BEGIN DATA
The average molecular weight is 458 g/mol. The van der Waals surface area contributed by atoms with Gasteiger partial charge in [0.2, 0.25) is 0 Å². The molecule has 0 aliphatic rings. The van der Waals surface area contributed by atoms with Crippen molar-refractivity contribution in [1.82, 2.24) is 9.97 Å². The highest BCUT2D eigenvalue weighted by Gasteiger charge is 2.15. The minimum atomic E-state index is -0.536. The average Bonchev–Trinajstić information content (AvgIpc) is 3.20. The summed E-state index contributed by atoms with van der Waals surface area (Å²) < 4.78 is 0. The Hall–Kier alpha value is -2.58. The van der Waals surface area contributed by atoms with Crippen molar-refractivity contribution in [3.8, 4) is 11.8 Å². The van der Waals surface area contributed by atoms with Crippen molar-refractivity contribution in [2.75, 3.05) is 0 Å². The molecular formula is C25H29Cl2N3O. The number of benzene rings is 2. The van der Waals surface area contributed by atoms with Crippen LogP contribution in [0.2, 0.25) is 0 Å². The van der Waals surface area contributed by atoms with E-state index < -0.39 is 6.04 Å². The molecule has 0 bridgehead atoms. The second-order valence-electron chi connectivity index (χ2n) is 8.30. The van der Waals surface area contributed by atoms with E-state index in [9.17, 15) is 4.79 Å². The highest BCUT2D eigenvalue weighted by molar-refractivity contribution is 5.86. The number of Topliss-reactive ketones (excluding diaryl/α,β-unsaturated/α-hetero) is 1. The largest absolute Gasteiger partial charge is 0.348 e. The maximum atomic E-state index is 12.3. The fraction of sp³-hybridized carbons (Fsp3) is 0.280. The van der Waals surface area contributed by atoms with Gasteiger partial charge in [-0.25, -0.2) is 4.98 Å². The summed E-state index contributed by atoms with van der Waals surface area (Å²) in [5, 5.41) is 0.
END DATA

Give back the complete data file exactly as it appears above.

The average molecular weight is 458 g/mol. The van der Waals surface area contributed by atoms with Gasteiger partial charge in [0.2, 0.25) is 0 Å². The molecule has 0 aliphatic rings. The van der Waals surface area contributed by atoms with Crippen molar-refractivity contribution in [1.82, 2.24) is 9.97 Å². The highest BCUT2D eigenvalue weighted by Gasteiger charge is 2.15. The minimum atomic E-state index is -0.536. The average Bonchev–Trinajstić information content (AvgIpc) is 3.20. The summed E-state index contributed by atoms with van der Waals surface area (Å²) < 4.78 is 0. The Hall–Kier alpha value is -2.58. The van der Waals surface area contributed by atoms with Crippen molar-refractivity contribution in [3.8, 4) is 11.8 Å². The van der Waals surface area contributed by atoms with Crippen molar-refractivity contribution in [2.75, 3.05) is 0 Å². The molecular formula is C25H29Cl2N3O. The number of benzene rings is 2. The van der Waals surface area contributed by atoms with Crippen LogP contribution in [0.2, 0.25) is 0 Å². The van der Waals surface area contributed by atoms with E-state index < -0.39 is 6.04 Å². The molecule has 0 bridgehead atoms. The second-order valence-electron chi connectivity index (χ2n) is 8.30. The van der Waals surface area contributed by atoms with E-state index in [9.17, 15) is 4.79 Å². The highest BCUT2D eigenvalue weighted by molar-refractivity contribution is 5.86. The number of Topliss-reactive ketones (excluding diaryl/α,β-unsaturated/α-hetero) is 1. The largest absolute Gasteiger partial charge is 0.348 e. The maximum atomic E-state index is 12.3. The fraction of sp³-hybridized carbons (Fsp3) is 0.280. The van der Waals surface area contributed by atoms with Gasteiger partial charge in [-0.25, -0.2) is 4.98 Å². The summed E-state index contributed by atoms with van der Waals surface area (Å²) in [5, 5.41) is 0.